Treasury Secretary Henry Paulson is willing to stretch the meaning of “bank” by extending protection to such entities as American Express. But fundamentally, he sees government as saving institutions that deal in money, not other stuff.

Democrats have a larger canvas, with government intervening in other sectors of the economy to prevent the cascade effect of mass unemployment leading to more mortgage defaults and business failures (as consumer spending plummets), in turn dragging down more businesses and financial institutions, producing more unemployment, etc. — the death spiral of the 1930s.

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 http://www.washingtonpost.com/w
p-dyn/content/article/2008/11/13
/AR2008111303348.html?hpid=opinionsbox1

Commentary: Say no to the auto bailout

November 13, 2008

General Motors, Ford, Chrysler and the United Auto Workers union are pouring millions of dollars into a lobbying campaign for a taxpayer bailout.

The money devoted to influence peddling in Washington would be better spent on improving quality and finding ways to reduce a bloated cost structure, but both management and UAW have decided that fleecing taxpayers is a better option.

A taxpayer bailout would be a terrible mistake. It would subsidize the shoddy management practices of the corporate bureaucrats at General Motors, Ford and Chrysler, and it would reward the intransigent union bosses who have made the synonymous with inflexible and anti-competitive work rules.

Perhaps most important, though, is that a bailout would be bad for the long-term health of the American auto industry. It would discriminate against the 113,000 Americans who have highly-coveted jobs building cars for Nissan, BMW and other auto companies that happen to be headquartered in other nations.

These companies demonstrate that it is possible to build cars in America and make money. Putting them at a competitive disadvantage with handouts for the U.S.-headquartered companies would be highly unjust.

A bailout also would be bad for General Motors, Ford and Chrysler. The so-called Big Three desperately need to fundamentally restructure their practices. More specifically, the car companies need to endure some short-term pain in order to restore long-term viability. But that won’t happen if politicians raid the treasury.

From CNN

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http://www.cnn.com/2008/POLITICS/11/13/mitchell.
auto/index.html

Goldman suspends GM rating, Chrysler urges aid

November 13, 2008

Goldman Sachs suspended its rating on General Motors Corp on Thursday and said the automaker needs at least $22 billion in federal aid, while Chrysler said it would be “very difficult to survive” without government support.

By Soyoung Kim, Reuters

Chrysler LLC Chief Executive Bob Nardelli said Chrysler was losing money due to a decline in U.S. auto sales to 25-year lows, and said Chrysler would seek federal money for its liquidity and restructuring needs.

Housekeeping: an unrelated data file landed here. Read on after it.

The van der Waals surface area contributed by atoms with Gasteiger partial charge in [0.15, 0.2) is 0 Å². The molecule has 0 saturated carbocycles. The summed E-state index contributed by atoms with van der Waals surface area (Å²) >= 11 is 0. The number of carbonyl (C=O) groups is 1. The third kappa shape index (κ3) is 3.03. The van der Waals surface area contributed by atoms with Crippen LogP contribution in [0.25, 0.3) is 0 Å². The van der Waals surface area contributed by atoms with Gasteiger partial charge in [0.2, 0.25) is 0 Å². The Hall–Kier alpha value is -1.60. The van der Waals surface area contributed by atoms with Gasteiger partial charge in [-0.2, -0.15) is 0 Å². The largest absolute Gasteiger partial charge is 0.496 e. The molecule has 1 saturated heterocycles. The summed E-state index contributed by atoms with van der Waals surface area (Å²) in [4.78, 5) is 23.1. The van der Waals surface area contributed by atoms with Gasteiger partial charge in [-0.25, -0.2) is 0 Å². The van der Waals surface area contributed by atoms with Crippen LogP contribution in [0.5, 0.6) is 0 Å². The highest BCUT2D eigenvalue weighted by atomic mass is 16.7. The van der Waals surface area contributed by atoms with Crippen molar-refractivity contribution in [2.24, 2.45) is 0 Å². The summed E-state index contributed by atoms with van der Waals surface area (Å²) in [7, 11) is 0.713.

In one of his few appearances since merger talks between GM and Chrysler broke off, Nardelli said Chrysler must have broader ties with U.S. automakers or alliances with overseas competitors to ride out the industry downturn.

The auto industry has stepped up lobbying efforts for government support and the heads of the three U.S.-based automakers are expected to testify next week before a congressional committee considering aid for the industry.

The Bush administration said the government could quickly disburse $25 billion in loans already approved by Congress. However, the administration has responded coolly to an aid plan being shaped by Democrats, which includes using part of the $700 billion financial rescue package to provide additional liquidity for the auto industry.

U.S. President-elect Barack Obama is considering appointing someone to lead efforts to help the auto industry return to health, an Obama aide said on Thursday.

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http://news.yahoo.com/s/nm/20081113/bs_nm/us_autos;_
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Congress isn’t waiting for Obama

November 13, 2008

Lawmakers are unveiling plans to expand health coverage and curb global warming. And Democratic leaders have called a lame-duck session next week to discuss an auto industry bailout.
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More than two months before he is sworn in, Barack Obama already is facing a Congress busily asserting itself on the timing and details of the president-elect’s agenda, including major issues like healthcare and economic policy.

By Janet Hook, Noam N. Levey and Peter Nicholas
The Los Angeles Times
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Committee chairmen are unveiling legislation to expand health insurance coverage and curb global warming. Democratic leaders have called a lame-duck session next week to consider an auto industry bailout. And other economic stimulus measures may be enacted even before Obama is inaugurated.

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http://www.latimes.com/news/nationworld/
nation/la-na-agenda13-2008nov13,0,3893199.story